A. The first black ever to attain the rank of general in the United States Army was Benjamin Oliver Davis Sr.. He was born in Washington D.C. in 1877 and began his 50 years of outstanding service in 1898. Promotions in the army were rare for blacks at that time regardless of their service record. But Davis proved his ability in the Philippine Isles and in Wyoming before receiving his first promotion in 19 0 5 he was promoted to first lieutenant. And in 1915 the captain because of the emergency of World War 1 he was given two rapid but temporary promotions. Major in 1979 lieutenant colonel in 1918. After the close of the war
he returned to his former rank of captain. But because of his ability was returned to the rank of lieutenant colonel in 1920 it was not until 1930 that he received his next promotion when he was made a full colonel. He remained a full colonel for 10 years and in 1940 he was promoted to the rank of Brigadier General becoming the first black to reach the rank of general in the United States Army. His son Benjamin O Davis Jr. eventually outstripped his brother and attain the highest military rank reached by an American black. Born in 1912 and traveling around the country with his father young Davis was prepared but uncertain about a military career. On his first entrance exam Davis failed but passed it on his second attempt. After a few pleasant days at West Point he was suddenly subjected to a completely cut and silent treatment from all the other cadets.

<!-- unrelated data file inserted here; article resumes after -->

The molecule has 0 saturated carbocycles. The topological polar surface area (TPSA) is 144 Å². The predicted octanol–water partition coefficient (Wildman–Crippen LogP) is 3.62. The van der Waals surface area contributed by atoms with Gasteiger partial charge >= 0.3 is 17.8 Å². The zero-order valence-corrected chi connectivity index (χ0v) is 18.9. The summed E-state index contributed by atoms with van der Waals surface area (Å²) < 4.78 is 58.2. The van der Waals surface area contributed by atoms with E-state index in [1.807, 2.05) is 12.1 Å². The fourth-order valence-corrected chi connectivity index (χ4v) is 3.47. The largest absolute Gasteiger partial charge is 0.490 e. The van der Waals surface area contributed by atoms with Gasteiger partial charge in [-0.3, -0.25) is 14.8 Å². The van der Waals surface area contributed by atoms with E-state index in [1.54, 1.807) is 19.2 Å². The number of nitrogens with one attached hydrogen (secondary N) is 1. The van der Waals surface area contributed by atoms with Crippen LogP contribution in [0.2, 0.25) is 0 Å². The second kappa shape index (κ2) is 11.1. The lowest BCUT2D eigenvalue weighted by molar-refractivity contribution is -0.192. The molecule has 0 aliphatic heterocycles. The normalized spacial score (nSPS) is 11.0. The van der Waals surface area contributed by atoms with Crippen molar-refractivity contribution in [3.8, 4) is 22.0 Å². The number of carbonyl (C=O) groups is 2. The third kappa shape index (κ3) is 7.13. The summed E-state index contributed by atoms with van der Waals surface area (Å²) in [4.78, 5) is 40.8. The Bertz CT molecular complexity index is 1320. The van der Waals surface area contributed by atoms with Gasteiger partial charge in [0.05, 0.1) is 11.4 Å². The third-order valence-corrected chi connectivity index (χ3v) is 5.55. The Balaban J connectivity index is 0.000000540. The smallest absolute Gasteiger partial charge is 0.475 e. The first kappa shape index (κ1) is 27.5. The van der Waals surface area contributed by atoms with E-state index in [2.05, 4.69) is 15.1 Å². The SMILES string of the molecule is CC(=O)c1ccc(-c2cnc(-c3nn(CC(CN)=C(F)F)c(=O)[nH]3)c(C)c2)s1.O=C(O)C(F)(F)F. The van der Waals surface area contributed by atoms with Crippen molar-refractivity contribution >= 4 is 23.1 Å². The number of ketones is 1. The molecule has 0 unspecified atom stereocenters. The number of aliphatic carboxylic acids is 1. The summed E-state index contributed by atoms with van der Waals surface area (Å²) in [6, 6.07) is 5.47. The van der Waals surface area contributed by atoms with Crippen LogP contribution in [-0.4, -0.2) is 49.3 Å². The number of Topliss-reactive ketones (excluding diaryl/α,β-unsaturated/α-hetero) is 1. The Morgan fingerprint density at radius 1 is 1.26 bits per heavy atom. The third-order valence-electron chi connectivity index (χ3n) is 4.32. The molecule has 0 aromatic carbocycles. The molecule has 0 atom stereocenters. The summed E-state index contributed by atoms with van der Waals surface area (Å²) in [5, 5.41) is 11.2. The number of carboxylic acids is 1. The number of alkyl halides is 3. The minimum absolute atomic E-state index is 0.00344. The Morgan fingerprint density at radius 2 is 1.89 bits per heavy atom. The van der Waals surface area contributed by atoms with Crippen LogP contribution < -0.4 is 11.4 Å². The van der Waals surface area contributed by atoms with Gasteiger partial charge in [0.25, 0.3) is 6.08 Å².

He overcame this hostile and cruel treatment. And in 1936 became the fourth black ever to graduate from West Point. Davis wanted to fly but the army air corridor rod blacks at that time when the color bar was dropped. Davison rode in the first class of black air cadets graduating in 1942. He became the commander of the All Black 1990 fighter squadron then trained and commanded a larger all-Black unit. The three hundred thirty second fighter group he won the civil Star for gallantry and the Distinguished Flying Cross and became a full colonel. Only eight years after leaving West Point in 1954 President Eisenhower promoted him to brigadier general in 1959 he was promoted to Major General and in 1965 to Lieutenant General becoming the highest ranking black ever in the United States Army.
Benjamin Davis Sr. retired in 1948 and Benjamin Davis Jr. retired in 1970. A job well done by two of many great black America.
Oh. There we be de Boys has long been regarded as the dean of black intellectuals. He was one of the first blacks to obtain a Doctor of Philosophy degree from Harvard University and became one of the greatest militant agitators for civil rights. The boys was born in the largely white town of Great Barrington Massachusetts in 1868. His superb intelligence was demonstrated very early. He was the only black student in his high school class and graduated at the top of it. This distinction would have normally won him a scholarship to a good New England college but probably because of his race he was enrolled at the prestigious black Fisk University in Nashville Tennessee. While it Fisk he saw for the first time the realities of black life in America.